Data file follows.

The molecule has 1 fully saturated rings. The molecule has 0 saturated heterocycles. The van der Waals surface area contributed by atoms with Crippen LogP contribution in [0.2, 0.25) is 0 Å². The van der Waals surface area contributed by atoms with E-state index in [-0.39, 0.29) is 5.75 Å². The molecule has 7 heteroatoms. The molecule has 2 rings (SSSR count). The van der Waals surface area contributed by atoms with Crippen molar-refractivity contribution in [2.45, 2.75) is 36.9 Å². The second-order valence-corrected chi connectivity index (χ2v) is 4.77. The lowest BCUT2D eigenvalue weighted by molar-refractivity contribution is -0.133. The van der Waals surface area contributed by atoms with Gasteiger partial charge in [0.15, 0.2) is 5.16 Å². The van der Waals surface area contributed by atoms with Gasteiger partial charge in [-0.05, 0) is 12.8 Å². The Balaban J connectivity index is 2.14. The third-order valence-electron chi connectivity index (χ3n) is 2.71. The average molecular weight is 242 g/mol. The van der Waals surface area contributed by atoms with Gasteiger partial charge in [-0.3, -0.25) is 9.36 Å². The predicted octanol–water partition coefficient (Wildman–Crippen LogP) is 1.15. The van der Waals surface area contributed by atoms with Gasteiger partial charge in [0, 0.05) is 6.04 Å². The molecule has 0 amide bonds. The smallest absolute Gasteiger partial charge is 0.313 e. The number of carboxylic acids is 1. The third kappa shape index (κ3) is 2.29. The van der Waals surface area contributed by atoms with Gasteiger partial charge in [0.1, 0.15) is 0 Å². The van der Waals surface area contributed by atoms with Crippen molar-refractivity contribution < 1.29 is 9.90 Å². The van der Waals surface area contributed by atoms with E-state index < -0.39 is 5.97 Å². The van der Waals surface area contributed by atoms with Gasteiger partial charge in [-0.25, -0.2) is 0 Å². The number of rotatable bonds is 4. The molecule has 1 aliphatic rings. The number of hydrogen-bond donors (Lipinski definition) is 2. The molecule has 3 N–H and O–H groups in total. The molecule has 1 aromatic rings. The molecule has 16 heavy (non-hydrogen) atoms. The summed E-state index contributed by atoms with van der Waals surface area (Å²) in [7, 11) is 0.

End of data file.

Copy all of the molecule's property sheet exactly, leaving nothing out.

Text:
The molecule has 1 fully saturated rings. The molecule has 0 saturated heterocycles. The van der Waals surface area contributed by atoms with Crippen LogP contribution in [0.2, 0.25) is 0 Å². The van der Waals surface area contributed by atoms with E-state index in [-0.39, 0.29) is 5.75 Å². The molecule has 7 heteroatoms. The molecule has 2 rings (SSSR count). The van der Waals surface area contributed by atoms with Crippen molar-refractivity contribution in [2.45, 2.75) is 36.9 Å². The second-order valence-corrected chi connectivity index (χ2v) is 4.77. The lowest BCUT2D eigenvalue weighted by molar-refractivity contribution is -0.133. The van der Waals surface area contributed by atoms with Gasteiger partial charge in [0.15, 0.2) is 5.16 Å². The van der Waals surface area contributed by atoms with Gasteiger partial charge in [-0.05, 0) is 12.8 Å². The Balaban J connectivity index is 2.14. The third-order valence-electron chi connectivity index (χ3n) is 2.71. The average molecular weight is 242 g/mol. The van der Waals surface area contributed by atoms with Gasteiger partial charge in [-0.3, -0.25) is 9.36 Å². The predicted octanol–water partition coefficient (Wildman–Crippen LogP) is 1.15. The van der Waals surface area contributed by atoms with Gasteiger partial charge in [0, 0.05) is 6.04 Å². The molecule has 0 amide bonds. The smallest absolute Gasteiger partial charge is 0.313 e. The number of carboxylic acids is 1. The third kappa shape index (κ3) is 2.29. The van der Waals surface area contributed by atoms with Gasteiger partial charge in [0.1, 0.15) is 0 Å². The van der Waals surface area contributed by atoms with Crippen molar-refractivity contribution < 1.29 is 9.90 Å². The van der Waals surface area contributed by atoms with E-state index < -0.39 is 5.97 Å². The van der Waals surface area contributed by atoms with Gasteiger partial charge in [-0.25, -0.2) is 0 Å². The number of rotatable bonds is 4. The molecule has 1 aliphatic rings. The number of hydrogen-bond donors (Lipinski definition) is 2. The molecule has 3 N–H and O–H groups in total. The molecule has 1 aromatic rings. The molecule has 16 heavy (non-hydrogen) atoms. The summed E-state index contributed by atoms with van der Waals surface area (Å²) in [7, 11) is 0.